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Burma expels Canadian prof over Buddhist tattoos on his leg
The Star, Aug 5, 2014
Yangon, Myanmar -- Jason Polley is kicked out of Burma after photo of Buddhist tattoos on his leg went viral on Facebook in Southeast Asian country.
<< The Mahayana Buddhist tattoos on Jason Polley's legs that have caused such a stir in Burma.
A backpacking Canadian professor says he was forced to leave Burma after his leg tattoos caused a stir.
Jason Polley, who teaches English at Hong Kong Baptist University, said the problem started a day after he arrived in the country last week, when a local person took a picture of his Buddha tattoos and posted it to Facebook.
The photo apparently went viral in the Southeast Asian country, which experiences Buddhist-Muslim conflict and has many who consider lower body parts unclean.
In an interview from Bangkok, Polley said about 15 tourism officials came to his hotel in Inle Lake, north of the capital Rangoon, on Saturday night and “accosted” him in the lobby.
“They said: ‘Why would you put these tattoos on your leg? You understand that you’re a Facebook star in Myanmar?’ ” he said by phone Tuesday.
Polley, of Russell, Ont., is a Mahayana Buddhist and his tattoos, which chart the religion’s development, are on his leg to represent a pillar of support.
He said most Burmese practise a different branch of the religion, and officials told him they were there for his protection as radicals might hurt him over the tattoos.
In addition to demanding the couple’s passports, Polley said six officials repeatedly photographed him and his leg, and one tried to grab him when he stood up.
“He was the only official who really made things extremely uncomfortable for both of us,” Polley said, adding the others were cordial.
“I would have gladly fought him right there. In retrospect, I would still want to fight him, even though it would be a bad idea.”
Polley said the officials’ tone became kinder after questioning him when they seemed to realize he wasn’t an Islamic “fundamentalist.”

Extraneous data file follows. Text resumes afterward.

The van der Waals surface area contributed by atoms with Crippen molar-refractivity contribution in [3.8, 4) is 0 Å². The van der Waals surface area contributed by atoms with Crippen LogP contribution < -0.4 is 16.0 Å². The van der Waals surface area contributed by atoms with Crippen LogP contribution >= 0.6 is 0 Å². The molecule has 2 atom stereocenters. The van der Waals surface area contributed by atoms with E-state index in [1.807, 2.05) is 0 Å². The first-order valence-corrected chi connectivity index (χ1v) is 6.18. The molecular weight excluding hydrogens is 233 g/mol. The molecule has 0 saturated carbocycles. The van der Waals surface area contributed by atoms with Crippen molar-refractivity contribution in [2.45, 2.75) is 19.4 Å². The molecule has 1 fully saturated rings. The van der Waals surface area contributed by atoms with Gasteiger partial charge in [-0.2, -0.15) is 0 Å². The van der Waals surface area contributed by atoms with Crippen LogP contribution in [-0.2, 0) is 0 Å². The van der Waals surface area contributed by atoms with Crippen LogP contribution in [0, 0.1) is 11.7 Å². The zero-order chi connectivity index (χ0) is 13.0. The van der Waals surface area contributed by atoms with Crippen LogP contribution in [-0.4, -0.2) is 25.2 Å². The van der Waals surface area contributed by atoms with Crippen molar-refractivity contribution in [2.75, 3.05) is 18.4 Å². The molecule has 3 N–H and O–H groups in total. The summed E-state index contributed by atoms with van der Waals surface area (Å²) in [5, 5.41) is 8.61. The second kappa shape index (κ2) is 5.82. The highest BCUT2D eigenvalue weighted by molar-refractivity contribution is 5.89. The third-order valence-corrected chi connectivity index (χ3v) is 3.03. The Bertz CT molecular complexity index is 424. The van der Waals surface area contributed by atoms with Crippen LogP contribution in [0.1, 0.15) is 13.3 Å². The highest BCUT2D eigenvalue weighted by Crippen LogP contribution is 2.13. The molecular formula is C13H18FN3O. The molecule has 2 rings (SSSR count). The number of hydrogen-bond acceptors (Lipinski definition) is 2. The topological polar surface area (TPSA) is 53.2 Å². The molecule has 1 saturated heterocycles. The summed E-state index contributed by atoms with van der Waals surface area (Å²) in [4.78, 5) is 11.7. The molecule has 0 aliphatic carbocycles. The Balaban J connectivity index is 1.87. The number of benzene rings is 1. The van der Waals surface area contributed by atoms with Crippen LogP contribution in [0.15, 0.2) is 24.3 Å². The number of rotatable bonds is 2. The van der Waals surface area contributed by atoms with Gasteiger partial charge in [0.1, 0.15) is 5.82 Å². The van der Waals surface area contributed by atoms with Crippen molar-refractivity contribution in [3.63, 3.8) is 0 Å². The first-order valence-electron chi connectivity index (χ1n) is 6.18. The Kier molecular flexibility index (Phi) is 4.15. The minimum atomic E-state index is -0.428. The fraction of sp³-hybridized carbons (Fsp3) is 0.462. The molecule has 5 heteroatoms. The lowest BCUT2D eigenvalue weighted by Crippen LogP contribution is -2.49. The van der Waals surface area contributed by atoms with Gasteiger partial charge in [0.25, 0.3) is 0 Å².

They told them not to leave the hotel until Sunday morning, when they said they expected to hear back from the country’s tourism minister.
But an hour later Polley and his Hong Kong girlfriend, Margaret Lam, were given two hours to gather their belongings. The officials then put them on a 15-hour car ride to the airport.
While officials initially told him he was to be deported, Polley said other officials told him he was being asked to leave the country for his own safety.
There is no Canadian embassy in Burma, and Polley’s guidebook told him to contact the Australian Embassy, which was closed Saturday night. He and Lam were able to ask friends in Hong Kong to contact Canadian and Chinese officials on Sunday morning.
Chinese officials responded almost within the hour and got a Burmese speaker on the phone to talk to local authorities, but the Canadians did not get back to him.
Polley planned to finish the rest of his 23-day vacation in Thailand and Laos, though he did not rule out returning to Burma in the future.
Foreign Affairs spokesman John Babcock said in a statement that countries have the “prerogative” in deciding whom to keep in their borders and consular officials cannot intervene if Canadians do not meet “entry requirements.